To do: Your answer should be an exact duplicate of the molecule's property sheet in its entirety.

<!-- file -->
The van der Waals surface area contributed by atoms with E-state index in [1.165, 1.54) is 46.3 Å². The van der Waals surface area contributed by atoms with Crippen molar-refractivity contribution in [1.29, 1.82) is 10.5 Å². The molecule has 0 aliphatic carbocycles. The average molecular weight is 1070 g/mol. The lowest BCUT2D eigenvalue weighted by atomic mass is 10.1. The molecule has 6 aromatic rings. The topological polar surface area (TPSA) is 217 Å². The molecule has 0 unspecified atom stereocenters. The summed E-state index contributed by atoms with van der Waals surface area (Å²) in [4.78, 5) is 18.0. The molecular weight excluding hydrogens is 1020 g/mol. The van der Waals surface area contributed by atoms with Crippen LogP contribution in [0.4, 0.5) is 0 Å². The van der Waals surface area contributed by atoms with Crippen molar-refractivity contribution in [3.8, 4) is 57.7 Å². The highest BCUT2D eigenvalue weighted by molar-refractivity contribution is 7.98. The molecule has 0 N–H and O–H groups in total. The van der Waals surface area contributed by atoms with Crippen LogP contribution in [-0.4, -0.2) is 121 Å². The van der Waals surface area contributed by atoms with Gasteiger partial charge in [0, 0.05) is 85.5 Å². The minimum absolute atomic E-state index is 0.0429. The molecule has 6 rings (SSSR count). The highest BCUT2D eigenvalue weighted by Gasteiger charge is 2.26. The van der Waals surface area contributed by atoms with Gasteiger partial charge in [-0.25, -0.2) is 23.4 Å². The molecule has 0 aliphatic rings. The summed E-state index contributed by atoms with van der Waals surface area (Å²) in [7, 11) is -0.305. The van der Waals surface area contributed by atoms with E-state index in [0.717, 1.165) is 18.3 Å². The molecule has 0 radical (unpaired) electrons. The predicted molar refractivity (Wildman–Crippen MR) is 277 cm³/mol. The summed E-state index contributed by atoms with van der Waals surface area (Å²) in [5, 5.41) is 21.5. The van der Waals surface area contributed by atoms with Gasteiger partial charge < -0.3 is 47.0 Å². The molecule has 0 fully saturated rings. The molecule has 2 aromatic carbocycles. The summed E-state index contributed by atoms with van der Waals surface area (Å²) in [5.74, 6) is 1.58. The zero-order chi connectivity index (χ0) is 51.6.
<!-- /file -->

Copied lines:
The van der Waals surface area contributed by atoms with E-state index in [1.165, 1.54) is 46.3 Å². The van der Waals surface area contributed by atoms with Crippen molar-refractivity contribution in [1.29, 1.82) is 10.5 Å². The molecule has 0 aliphatic carbocycles. The average molecular weight is 1070 g/mol. The lowest BCUT2D eigenvalue weighted by atomic mass is 10.1. The molecule has 6 aromatic rings. The topological polar surface area (TPSA) is 217 Å². The molecule has 0 unspecified atom stereocenters. The summed E-state index contributed by atoms with van der Waals surface area (Å²) in [4.78, 5) is 18.0. The molecular weight excluding hydrogens is 1020 g/mol. The van der Waals surface area contributed by atoms with Crippen LogP contribution in [0.4, 0.5) is 0 Å². The van der Waals surface area contributed by atoms with Crippen molar-refractivity contribution in [3.8, 4) is 57.7 Å². The highest BCUT2D eigenvalue weighted by molar-refractivity contribution is 7.98. The molecule has 0 N–H and O–H groups in total. The van der Waals surface area contributed by atoms with Crippen LogP contribution in [-0.4, -0.2) is 121 Å². The van der Waals surface area contributed by atoms with Gasteiger partial charge in [0, 0.05) is 85.5 Å². The minimum absolute atomic E-state index is 0.0429. The molecule has 6 rings (SSSR count). The highest BCUT2D eigenvalue weighted by Gasteiger charge is 2.26. The van der Waals surface area contributed by atoms with Gasteiger partial charge in [-0.25, -0.2) is 23.4 Å². The molecule has 0 aliphatic rings. The summed E-state index contributed by atoms with van der Waals surface area (Å²) in [7, 11) is -0.305. The van der Waals surface area contributed by atoms with E-state index in [0.717, 1.165) is 18.3 Å². The molecule has 0 radical (unpaired) electrons. The predicted molar refractivity (Wildman–Crippen MR) is 277 cm³/mol. The summed E-state index contributed by atoms with van der Waals surface area (Å²) in [5, 5.41) is 21.5. The van der Waals surface area contributed by atoms with Gasteiger partial charge < -0.3 is 47.0 Å². The molecule has 0 fully saturated rings. The molecule has 2 aromatic carbocycles. The summed E-state index contributed by atoms with van der Waals surface area (Å²) in [5.74, 6) is 1.58. The zero-order chi connectivity index (χ0) is 51.6.